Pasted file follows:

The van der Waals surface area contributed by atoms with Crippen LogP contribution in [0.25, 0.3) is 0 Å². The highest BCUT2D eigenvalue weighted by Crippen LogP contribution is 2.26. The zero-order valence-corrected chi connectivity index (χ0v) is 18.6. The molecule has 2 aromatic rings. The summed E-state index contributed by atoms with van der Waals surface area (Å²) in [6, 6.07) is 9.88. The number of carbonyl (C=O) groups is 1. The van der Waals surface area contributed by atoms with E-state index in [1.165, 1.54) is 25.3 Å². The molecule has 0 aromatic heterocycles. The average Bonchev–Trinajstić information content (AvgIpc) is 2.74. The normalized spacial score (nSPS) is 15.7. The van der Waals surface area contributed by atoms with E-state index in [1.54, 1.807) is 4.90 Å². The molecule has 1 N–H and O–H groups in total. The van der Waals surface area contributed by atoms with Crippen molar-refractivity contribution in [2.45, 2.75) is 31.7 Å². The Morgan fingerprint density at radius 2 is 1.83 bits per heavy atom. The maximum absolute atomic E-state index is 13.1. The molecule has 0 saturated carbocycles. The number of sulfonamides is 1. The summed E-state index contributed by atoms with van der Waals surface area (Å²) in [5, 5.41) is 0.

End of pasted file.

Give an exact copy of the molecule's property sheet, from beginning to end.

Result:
The van der Waals surface area contributed by atoms with Crippen LogP contribution in [0.25, 0.3) is 0 Å². The highest BCUT2D eigenvalue weighted by Crippen LogP contribution is 2.26. The zero-order valence-corrected chi connectivity index (χ0v) is 18.6. The molecule has 2 aromatic rings. The summed E-state index contributed by atoms with van der Waals surface area (Å²) in [6, 6.07) is 9.88. The number of carbonyl (C=O) groups is 1. The van der Waals surface area contributed by atoms with E-state index in [1.165, 1.54) is 25.3 Å². The molecule has 0 aromatic heterocycles. The average Bonchev–Trinajstić information content (AvgIpc) is 2.74. The normalized spacial score (nSPS) is 15.7. The van der Waals surface area contributed by atoms with E-state index in [1.54, 1.807) is 4.90 Å². The molecule has 1 N–H and O–H groups in total. The van der Waals surface area contributed by atoms with Crippen molar-refractivity contribution in [2.45, 2.75) is 31.7 Å². The Morgan fingerprint density at radius 2 is 1.83 bits per heavy atom. The maximum absolute atomic E-state index is 13.1. The molecule has 0 saturated carbocycles. The number of sulfonamides is 1. The summed E-state index contributed by atoms with van der Waals surface area (Å²) in [5, 5.41) is 0.